Print 15 comment(s) - last by feraltoad.. on Oct 29 at 1:32 AM

Finding out that your home is still standing means the world when you're an evacuee.

The phone rang and we heard a recorded voice telling us to leave home immediately, and bring only what we could carry. It was the dreaded call that hundreds of thousands of families like ours have gotten since the mass evacuations of San Diego County began on Sunday.

So we loaded up our “family”  – a combination of children, dogs, cats, horses, and a lone rabbit -- and made our way to a nearby horse ranch that lies just outside the immediate evacuation area. Here we sit, breathing the fumes of the fires and the stables, wondering about everything we left behind.

That wondering, as it turns out, is worst thing about being an evacuee. Ironically, the one item that has brought the most solace to the families gathered here has turned out to be a little gadget about the size of a pack of gum: Novatel's cellular USB data modem, sold by Verizon Wireless as the USB720 NationalAccess Broadband device.

Even with the radio and TV broadcasts we can receive, we were soon frustrated by the lack of specific information on our plight. Local stations focus only on the biggest fires ravaging our area, and have no time or personnel to report on our tiny blaze, which has consumed only 7,500 acres, 200 homes, and evacuated a mere city of 40,000. Public agencies are too busy fighting fires and saving lives to update their telephone information lines. While our community newspaper publisher has valiantly updated her lead story every few hours, it hasn’t been enough to satisfy the refugees, each one hungry for details on whether their own homes and loved ones have survived the ordeal.

In the end, we have relied on three main sources of information: two are online, and one is decidedly low-tech:

1.    The California Highway Patrol’s real-time incident log (
The log is designed for CHP officers logging on from their cruisers, reporting their activities in the field. The information is full of police jargon and traffic-related minutiae, but occasionally it contains references to where the fire is erupting or being extinguished. Because the data is all recorded in real-time by first responders, it’s a godsend to information-starved evacuees.

2.    Impromptu user forums in the comments sections of articles published by our local “rag,” the North County Times (
The articles themselves were nominally valuable, but readers interacting spontaneously in the comments sections were priceless. For example, I came across a post last night where a woman mentioned that her elderly mother had just broken the evacuation order and returned home. I recognized the lady in question as my next-door neighbor, and the post confirmed that my home was also still intact.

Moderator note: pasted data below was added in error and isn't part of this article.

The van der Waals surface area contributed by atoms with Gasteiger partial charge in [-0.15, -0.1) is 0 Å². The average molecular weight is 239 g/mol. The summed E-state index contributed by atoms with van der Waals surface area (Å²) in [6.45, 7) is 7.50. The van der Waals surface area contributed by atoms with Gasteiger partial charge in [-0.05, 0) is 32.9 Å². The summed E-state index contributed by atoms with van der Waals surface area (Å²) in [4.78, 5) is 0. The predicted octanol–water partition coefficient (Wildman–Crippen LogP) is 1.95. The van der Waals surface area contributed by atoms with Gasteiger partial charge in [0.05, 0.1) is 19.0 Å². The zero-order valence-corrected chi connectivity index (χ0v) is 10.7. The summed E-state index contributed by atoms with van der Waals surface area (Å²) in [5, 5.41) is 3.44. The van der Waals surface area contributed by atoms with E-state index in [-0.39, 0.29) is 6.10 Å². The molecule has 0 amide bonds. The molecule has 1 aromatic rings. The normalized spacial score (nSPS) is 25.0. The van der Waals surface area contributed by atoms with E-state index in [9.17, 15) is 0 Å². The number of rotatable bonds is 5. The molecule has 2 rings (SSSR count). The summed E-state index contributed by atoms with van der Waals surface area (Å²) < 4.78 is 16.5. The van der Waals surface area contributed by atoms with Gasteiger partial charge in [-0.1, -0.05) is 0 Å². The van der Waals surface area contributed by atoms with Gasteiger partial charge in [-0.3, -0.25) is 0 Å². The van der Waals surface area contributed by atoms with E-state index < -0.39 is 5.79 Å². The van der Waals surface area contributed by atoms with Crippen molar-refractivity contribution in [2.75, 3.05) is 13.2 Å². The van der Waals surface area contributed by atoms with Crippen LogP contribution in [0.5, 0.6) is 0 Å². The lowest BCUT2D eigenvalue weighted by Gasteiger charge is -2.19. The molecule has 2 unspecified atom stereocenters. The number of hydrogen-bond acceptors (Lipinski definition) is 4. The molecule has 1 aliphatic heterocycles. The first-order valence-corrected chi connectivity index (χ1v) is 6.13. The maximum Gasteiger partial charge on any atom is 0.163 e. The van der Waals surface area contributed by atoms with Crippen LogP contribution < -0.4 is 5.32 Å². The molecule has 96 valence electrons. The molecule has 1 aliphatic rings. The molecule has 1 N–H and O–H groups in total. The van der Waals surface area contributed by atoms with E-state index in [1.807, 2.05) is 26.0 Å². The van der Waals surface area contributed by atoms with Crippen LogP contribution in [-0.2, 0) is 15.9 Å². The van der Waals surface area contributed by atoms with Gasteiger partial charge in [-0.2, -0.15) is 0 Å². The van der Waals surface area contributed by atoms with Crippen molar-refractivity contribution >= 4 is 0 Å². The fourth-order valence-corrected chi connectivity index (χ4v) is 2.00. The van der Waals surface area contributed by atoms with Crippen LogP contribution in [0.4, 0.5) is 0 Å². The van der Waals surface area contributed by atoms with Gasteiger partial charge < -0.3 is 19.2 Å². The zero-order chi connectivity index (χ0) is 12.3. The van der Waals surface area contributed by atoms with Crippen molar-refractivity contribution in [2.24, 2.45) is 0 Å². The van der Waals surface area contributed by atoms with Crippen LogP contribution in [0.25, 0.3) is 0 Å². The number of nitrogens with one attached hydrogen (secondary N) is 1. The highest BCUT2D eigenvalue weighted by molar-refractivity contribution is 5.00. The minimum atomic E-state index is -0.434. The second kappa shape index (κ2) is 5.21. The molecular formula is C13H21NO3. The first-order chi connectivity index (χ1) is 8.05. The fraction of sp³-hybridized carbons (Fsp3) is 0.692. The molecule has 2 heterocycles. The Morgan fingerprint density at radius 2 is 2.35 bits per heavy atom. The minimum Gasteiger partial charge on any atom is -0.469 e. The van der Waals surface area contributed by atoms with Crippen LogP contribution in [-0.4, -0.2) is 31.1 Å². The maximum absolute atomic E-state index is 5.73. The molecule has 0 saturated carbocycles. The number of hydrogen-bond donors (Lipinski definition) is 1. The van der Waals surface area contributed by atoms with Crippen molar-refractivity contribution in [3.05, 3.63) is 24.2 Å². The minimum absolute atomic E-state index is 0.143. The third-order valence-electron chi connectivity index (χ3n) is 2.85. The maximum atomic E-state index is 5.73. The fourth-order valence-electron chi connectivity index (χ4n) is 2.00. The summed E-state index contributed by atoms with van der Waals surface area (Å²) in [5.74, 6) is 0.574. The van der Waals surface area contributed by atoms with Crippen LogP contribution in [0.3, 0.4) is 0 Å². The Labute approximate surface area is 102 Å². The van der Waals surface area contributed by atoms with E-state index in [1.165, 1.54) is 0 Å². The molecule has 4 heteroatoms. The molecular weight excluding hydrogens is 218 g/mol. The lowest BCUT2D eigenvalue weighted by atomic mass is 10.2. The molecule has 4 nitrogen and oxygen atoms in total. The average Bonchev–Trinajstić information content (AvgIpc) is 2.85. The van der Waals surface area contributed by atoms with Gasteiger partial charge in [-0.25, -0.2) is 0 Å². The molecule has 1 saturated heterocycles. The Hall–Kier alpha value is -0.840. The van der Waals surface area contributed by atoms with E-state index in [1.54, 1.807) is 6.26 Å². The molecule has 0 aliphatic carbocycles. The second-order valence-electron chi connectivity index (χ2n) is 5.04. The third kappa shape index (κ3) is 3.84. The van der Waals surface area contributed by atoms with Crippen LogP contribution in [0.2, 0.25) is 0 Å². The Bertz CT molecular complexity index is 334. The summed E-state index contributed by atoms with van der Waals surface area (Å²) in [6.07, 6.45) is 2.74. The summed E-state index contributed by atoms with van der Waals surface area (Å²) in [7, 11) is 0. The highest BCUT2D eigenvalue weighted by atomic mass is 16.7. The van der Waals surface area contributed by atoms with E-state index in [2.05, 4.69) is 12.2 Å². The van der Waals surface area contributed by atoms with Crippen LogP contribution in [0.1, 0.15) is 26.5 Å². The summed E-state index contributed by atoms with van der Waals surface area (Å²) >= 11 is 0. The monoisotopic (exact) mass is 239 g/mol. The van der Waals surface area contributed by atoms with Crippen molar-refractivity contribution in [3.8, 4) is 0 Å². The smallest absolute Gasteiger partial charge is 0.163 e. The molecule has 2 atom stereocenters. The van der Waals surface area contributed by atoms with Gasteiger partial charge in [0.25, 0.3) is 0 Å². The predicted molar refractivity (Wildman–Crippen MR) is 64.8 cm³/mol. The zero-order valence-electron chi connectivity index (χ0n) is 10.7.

3.    A 10-year-old fax machine.
About as low-tech as you can get, the fax machine sits in my home office. Every so often I call it from my cell phone, just to reassure myself that the house is still there. As long as the machine picks up and screeches back at me, I know we still have a home to return to.

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RE: Fax machine...
By jskirwin on 10/25/2007 1:29:52 PM , Rating: 2
Peoples are dying and you propose they use UAV's?

Death. So far exactly ONE person has died from the fires, killed by the Harris fire on his property on Sunday.
Before you criticize someone else get your facts straight.

In the meantime several hundred thousand people are standing around at shelters, schools and sports stadiums waiting to see if they've lost everything. They're not dead, but they are suffering.

It takes a crew of 16 to fly a single UAV, and some can stay aloft for days. I don't know if they have them at the Marine corps base at Pendleton, but it would be nice if they did and they could fly over the neighborhoods taking low-altitude recon pics.

By your logic, the jugglers entertaining children at Qualcomm stadium should be at the fireline with shovels and picks.

It's all part of helping people out.

RE: Fax machine...
By GaryJohnson on 10/25/2007 8:43:33 PM , Rating: 2
I think the AP is saying the number of people who have perished do to flames is up to 7 and the number of deaths attributed to other aspects of the fires is also up to 7, so 14 dead.

I'm sure there's plenty of aerial reconnaissance going on, probably including unmanned aircraft.

RE: Fax machine...
By Reignfyre on 10/25/2007 8:52:00 PM , Rating: 2
Well said.

And for what it's worth I believe if the military UAV's aren't flying recon yet then Governor "Ahnold" should ask for them pretty quick.

RE: Fax machine...
By GaryJohnson on 10/25/2007 10:44:21 PM , Rating: 2
There's some irony here: apparently some plants where they build UAVs (among other things) have been out of operation because of the fires (due to road closures).

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